Barack Obama doesn't do the mundane. He was sent to us to do larger things. You could see that plainly in his Oval Office address on the gulf oil spill. He could barely get himself through the pedestrian first half: a bit of BP-bashing, a bit of faux-Clintonian "I feel your pain," a bit of recovery and economic mitigation accounting. It wasn't until the end of the speech -- the let-no-crisis-go-to-waste part that tried to leverage the Gulf Coast devastation to advance his cap-and-trade climate-change agenda -- that Obama warmed to his task.
Pedestrian is beneath Obama. Mr. Fix-It he is not. He is world-historical, the visionary, come to make the oceans recede and the planet heal.
How? By creating a glorious, new, clean green economy. And how exactly to do that? From Washington, by presidential command and with tens of billions of dollars thrown around. With the liberal (and professorial) conceit that scientific breakthroughs can be legislated into existence, Obama proposes to give us a new industrial economy.
But is this not what we've been trying to do for decades with ethanol, which remains a monumental boondoggle, economically unviable and environmentally damaging to boot? As with yesterday's panacea, synfuels, into which Jimmy Carter poured billions.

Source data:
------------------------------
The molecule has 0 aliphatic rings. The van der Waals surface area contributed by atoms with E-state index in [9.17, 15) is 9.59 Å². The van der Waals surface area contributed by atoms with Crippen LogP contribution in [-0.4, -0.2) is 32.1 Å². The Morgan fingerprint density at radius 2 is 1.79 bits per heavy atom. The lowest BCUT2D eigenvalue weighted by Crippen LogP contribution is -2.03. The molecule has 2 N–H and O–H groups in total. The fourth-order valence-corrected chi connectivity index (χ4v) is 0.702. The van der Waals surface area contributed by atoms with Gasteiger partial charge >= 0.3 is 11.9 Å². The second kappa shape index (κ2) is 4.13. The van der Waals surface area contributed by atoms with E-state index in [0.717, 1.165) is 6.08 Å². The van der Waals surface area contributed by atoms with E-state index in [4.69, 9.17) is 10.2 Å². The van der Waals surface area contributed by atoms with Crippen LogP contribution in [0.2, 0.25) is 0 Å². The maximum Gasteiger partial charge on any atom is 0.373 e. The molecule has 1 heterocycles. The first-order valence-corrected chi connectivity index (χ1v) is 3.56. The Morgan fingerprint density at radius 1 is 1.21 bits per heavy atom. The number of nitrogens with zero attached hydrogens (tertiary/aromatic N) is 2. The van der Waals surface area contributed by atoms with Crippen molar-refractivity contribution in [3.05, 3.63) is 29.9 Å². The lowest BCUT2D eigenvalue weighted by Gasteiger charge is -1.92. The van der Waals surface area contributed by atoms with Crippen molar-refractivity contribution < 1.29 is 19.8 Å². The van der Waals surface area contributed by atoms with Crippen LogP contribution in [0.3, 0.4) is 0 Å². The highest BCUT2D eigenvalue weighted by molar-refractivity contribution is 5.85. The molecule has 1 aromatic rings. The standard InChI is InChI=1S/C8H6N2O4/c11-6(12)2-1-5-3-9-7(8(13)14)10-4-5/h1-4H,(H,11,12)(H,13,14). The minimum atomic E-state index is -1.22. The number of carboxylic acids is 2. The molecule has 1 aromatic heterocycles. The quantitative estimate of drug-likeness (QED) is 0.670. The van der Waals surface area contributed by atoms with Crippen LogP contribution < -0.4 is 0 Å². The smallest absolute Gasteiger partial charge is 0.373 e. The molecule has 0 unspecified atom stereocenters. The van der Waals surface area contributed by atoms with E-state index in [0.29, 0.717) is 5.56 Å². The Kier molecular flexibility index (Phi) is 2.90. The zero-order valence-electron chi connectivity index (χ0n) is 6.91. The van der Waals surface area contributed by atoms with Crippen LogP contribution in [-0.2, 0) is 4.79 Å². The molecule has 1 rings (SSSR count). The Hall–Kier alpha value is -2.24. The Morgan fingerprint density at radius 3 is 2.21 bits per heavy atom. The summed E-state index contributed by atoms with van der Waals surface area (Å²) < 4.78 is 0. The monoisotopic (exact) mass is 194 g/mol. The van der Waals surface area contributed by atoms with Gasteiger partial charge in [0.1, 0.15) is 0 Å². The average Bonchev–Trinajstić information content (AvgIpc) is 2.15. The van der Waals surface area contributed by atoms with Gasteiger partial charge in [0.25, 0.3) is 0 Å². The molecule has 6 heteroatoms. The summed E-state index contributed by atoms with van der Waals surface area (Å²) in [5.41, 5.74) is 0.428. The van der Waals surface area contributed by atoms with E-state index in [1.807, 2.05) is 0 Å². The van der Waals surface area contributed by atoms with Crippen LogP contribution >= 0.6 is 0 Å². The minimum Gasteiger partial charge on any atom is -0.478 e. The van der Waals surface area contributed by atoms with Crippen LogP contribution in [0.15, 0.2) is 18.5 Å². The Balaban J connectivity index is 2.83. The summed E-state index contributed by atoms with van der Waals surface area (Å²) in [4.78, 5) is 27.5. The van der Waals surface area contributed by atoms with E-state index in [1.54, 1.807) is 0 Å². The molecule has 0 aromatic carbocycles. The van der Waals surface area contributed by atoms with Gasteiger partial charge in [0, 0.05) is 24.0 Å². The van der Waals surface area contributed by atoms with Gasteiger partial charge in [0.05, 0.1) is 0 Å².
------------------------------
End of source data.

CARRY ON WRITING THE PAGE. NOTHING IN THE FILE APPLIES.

Notice that Obama no longer talks about Spain, which until recently he repeatedly cited for its visionary subsidies of a blossoming new clean energy industry. That's because Spain, now on the verge of bankruptcy, is pledged to reverse its disastrously bloated public spending, including radical cuts in subsidies to its uneconomical photovoltaic industry.
There's a reason petroleum is such a durable fuel. It's not, as Obama fatuously suggested, because of oil company lobbying but because it is very portable, energy-dense and easy to use.
But this doesn't stop Obama from thinking that he can mandate into being a superior substitute. His argument: Well, if we can put a man on the moon, why not this?
Aside from the irony that this most tiresome of cliches comes from a president who is canceling our program to return to the moon, it is utterly meaningless. The wars on cancer and on poverty have been similarly sold. They remain unwon. Why? Because we knew how to land on the moon. We had the physics to do it. Cancer cells, on the other hand, are far more complex than the Newtonian equations that govern a moon landing. Equally daunting are the laws of social interaction -- even assuming there are any -- that sustain a culture of poverty.(continues here)